It is also striking to discover all that the U.S. and especially NYC have to offer! NYC is by far the most vibrant, cosmopolitan and entertaining city ever! Before coming to NYC, I went through the New York City Travel Guide and literally panicked when realizing that 6 months would never be enough to cover it all. But on the positive side, it is impossible to get bored: there is so much going on every single day and night that you wish you had ten lives to do it all.
Living in New York City is insanely exhausting but in a very good way. The cultural experience was the most interesting part of my journey: Musicals, ballets, museums, parks, markets, comedy shows, concerts, sport games, exhibitions, parades, etc. I never thought that I would be able to do so much in such a short period of time. But the most amazing thing is that the cultural experience is limitless! You experience it on a daily basis and even embrace the American lifestyle: walking to work with your coffee and bagel, having take away food most days of the week, relying on taxis, eat bigger portions of food, etc. It also feels great to be part of the so famous U.S. melting pot.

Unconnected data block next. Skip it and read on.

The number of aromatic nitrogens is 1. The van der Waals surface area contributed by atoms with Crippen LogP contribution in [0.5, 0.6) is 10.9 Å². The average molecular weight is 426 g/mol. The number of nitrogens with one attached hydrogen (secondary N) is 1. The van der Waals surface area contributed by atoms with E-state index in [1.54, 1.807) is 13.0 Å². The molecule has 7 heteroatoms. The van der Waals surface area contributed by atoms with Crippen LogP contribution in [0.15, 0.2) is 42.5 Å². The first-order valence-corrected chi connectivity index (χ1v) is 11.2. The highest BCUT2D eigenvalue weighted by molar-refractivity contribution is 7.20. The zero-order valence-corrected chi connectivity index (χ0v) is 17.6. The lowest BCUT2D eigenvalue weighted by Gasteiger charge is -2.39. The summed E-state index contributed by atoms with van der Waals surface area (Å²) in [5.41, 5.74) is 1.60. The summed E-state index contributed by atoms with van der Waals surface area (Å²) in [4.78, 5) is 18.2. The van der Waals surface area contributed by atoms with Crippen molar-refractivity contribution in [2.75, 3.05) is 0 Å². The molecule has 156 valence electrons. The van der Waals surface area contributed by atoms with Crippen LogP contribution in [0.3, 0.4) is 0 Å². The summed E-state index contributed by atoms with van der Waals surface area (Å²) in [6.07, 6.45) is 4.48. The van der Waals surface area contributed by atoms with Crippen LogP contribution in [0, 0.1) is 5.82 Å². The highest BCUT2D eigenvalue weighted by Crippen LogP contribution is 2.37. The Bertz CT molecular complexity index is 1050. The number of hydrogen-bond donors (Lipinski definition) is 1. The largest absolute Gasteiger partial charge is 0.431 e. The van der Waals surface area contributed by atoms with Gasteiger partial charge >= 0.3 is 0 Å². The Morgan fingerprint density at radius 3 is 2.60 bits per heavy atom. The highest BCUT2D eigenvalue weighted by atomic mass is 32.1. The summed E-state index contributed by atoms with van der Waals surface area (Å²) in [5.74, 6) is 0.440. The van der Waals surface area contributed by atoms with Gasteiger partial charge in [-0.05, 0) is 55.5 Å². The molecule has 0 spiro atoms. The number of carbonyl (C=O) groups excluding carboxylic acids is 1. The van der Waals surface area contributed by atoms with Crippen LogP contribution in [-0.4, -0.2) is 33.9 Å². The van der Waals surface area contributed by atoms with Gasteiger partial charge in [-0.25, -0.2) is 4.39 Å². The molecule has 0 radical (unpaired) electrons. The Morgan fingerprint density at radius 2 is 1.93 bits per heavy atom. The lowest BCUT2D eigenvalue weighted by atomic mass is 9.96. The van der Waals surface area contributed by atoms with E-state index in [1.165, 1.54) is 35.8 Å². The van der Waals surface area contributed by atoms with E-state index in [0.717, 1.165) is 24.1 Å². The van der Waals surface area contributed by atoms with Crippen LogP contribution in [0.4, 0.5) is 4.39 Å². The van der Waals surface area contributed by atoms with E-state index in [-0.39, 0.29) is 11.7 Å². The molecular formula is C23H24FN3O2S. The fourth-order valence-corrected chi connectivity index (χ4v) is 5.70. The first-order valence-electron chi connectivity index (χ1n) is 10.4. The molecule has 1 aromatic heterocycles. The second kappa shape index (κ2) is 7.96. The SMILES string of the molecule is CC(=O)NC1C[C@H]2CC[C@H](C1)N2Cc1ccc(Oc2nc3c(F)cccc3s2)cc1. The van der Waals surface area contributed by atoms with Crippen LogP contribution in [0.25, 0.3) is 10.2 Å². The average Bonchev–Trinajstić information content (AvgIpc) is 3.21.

This was the thing that I was longing for: To find out if NYC was as cosmopolitan as Paris. I could not count how many times I had read or heard ‘America is a free country!’ or ‘America: Land of opportunity!’ It actually feels like it, being surrounded by people from all over the world and speaking different languages make you feel like you are in an ‘open country’, which used to welcome everyone and give everyone a chance. Visiting the Immigration Museum on Ellis Island was a very interesting experience: I could easily depict the journey and hopes of immigrants arriving in New York; unfortunately life was rarely as easy and prosperous as expected. Though things have changed with the implementation of quotas and regulations to refrain immigration, the melting pot is still noticeable. And it is actually rare to run into a real New Yorker (born and raised). Most people come from another state or from overseas. Paris may be very cosmopolitan, it is nothing compared to NYC! Wandering around Chinatown, Little Italy, Jamaica or the Bronx is priceless: ‘Minorities’ remain faithful to their culture, values, and customs by living in communities, getting their traditional food, speaking their mother tongues, celebrating their national events, etc. All this diversity makes life more colorful, interesting and joyful.